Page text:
How Does Romney Lose?

Nate Silver thinks the Republican race needs to remain divided in order for Ron Paul to play spoiler:

As the “third wheel” in a Romney-Perry or Romney-Gingrich race … Mr. Paul would potentially have more influence. I do not personally see a path wherein Mr. Paul wins a majority of delegates, but he could certainly control a substantial enough minority to become a power broker at the Republican National Convention, something that is an explicit goal of his campaign.

Jonathan Bernstein thinks Romney is sitting pretty. So does Eli Lehrer:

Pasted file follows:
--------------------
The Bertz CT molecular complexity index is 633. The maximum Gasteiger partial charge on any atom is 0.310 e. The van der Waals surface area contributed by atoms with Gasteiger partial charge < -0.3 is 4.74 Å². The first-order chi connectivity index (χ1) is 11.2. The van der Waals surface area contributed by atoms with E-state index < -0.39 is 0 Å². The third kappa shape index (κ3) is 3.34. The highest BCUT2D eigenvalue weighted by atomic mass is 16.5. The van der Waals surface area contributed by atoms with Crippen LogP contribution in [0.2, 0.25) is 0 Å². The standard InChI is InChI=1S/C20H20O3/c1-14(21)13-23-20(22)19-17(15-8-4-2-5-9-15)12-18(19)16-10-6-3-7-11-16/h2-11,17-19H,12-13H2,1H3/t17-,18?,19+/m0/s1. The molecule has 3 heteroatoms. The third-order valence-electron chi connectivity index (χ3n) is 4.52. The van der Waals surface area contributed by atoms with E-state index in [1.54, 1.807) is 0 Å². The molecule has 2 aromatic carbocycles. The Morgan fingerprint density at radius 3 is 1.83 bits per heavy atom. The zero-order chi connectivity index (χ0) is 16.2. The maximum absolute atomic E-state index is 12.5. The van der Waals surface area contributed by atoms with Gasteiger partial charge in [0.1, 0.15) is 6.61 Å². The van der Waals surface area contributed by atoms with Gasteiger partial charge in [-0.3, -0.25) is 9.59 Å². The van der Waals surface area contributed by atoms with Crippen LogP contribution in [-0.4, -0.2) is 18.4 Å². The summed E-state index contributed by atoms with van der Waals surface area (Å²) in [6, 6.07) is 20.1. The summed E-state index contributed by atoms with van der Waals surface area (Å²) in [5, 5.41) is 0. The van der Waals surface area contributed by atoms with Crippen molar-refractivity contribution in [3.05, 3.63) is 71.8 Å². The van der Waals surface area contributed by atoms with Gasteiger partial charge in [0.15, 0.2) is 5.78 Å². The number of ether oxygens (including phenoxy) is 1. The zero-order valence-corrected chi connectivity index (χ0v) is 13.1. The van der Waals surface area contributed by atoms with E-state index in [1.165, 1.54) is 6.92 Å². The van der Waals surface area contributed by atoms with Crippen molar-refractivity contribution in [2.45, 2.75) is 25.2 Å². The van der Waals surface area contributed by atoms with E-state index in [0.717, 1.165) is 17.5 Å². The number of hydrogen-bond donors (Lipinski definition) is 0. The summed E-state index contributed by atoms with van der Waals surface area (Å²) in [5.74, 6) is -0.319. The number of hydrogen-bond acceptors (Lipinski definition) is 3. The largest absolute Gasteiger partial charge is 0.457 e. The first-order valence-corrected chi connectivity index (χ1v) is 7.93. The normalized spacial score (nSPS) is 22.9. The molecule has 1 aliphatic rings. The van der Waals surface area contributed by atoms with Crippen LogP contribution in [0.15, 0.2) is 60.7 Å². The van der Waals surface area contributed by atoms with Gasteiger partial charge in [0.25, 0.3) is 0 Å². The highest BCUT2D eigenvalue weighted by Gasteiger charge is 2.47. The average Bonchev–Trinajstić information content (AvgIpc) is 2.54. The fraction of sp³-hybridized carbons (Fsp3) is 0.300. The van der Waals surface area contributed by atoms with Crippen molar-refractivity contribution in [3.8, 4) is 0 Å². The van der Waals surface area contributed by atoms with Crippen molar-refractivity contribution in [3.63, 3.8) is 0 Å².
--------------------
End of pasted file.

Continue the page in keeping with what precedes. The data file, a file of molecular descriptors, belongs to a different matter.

Nearly every part of the Republican primary process and, indeed, the party’s overall structure gives a massive advantage to people who have run before. The lack of super-delegates (ex officio convention delegates), for example, means that simply becoming well-known in the national media and among national figures conveys much less advantage than it does in Democratic contests. Republicans’ relatively greater reliance on low-dollar direct mail donations, likewise, means that having a well-tested list from a previous run for office conveys a fundraising advantage. Even the structure of grass roots groups on the Right conveys an advantage to those who have run before: the single greatest source of on-the-ground manpower on the Left, unions, are national organizations with top-down structures while the churches, community organizations, and tax reform groups important on the right are rarely centralized. And some right-of-center groups that have central structures–Americans for Prosperity, for example–don’t directly engage in electoral politics.